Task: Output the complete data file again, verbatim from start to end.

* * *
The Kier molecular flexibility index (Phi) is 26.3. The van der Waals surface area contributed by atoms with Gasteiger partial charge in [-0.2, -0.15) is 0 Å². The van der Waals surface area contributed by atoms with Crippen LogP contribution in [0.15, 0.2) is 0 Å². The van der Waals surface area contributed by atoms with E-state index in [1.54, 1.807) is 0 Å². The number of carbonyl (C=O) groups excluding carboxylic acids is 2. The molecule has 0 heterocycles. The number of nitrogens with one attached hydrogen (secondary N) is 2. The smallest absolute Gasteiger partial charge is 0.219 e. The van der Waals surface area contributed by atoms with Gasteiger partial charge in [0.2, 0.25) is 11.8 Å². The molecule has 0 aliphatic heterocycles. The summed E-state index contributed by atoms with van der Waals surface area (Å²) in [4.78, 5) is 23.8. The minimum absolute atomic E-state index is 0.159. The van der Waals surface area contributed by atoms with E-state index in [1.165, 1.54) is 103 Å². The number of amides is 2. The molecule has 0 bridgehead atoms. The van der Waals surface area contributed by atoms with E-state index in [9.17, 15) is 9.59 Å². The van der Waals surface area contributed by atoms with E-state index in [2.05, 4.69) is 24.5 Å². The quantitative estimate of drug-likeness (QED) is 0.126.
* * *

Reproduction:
The Kier molecular flexibility index (Phi) is 26.3. The van der Waals surface area contributed by atoms with Gasteiger partial charge in [-0.2, -0.15) is 0 Å². The van der Waals surface area contributed by atoms with Crippen LogP contribution in [0.15, 0.2) is 0 Å². The van der Waals surface area contributed by atoms with E-state index in [1.54, 1.807) is 0 Å². The number of carbonyl (C=O) groups excluding carboxylic acids is 2. The molecule has 0 heterocycles. The number of nitrogens with one attached hydrogen (secondary N) is 2. The smallest absolute Gasteiger partial charge is 0.219 e. The van der Waals surface area contributed by atoms with Gasteiger partial charge in [0.2, 0.25) is 11.8 Å². The molecule has 0 aliphatic heterocycles. The summed E-state index contributed by atoms with van der Waals surface area (Å²) in [4.78, 5) is 23.8. The minimum absolute atomic E-state index is 0.159. The van der Waals surface area contributed by atoms with E-state index in [1.165, 1.54) is 103 Å². The number of amides is 2. The molecule has 0 bridgehead atoms. The van der Waals surface area contributed by atoms with E-state index in [9.17, 15) is 9.59 Å². The van der Waals surface area contributed by atoms with E-state index in [2.05, 4.69) is 24.5 Å². The quantitative estimate of drug-likeness (QED) is 0.126.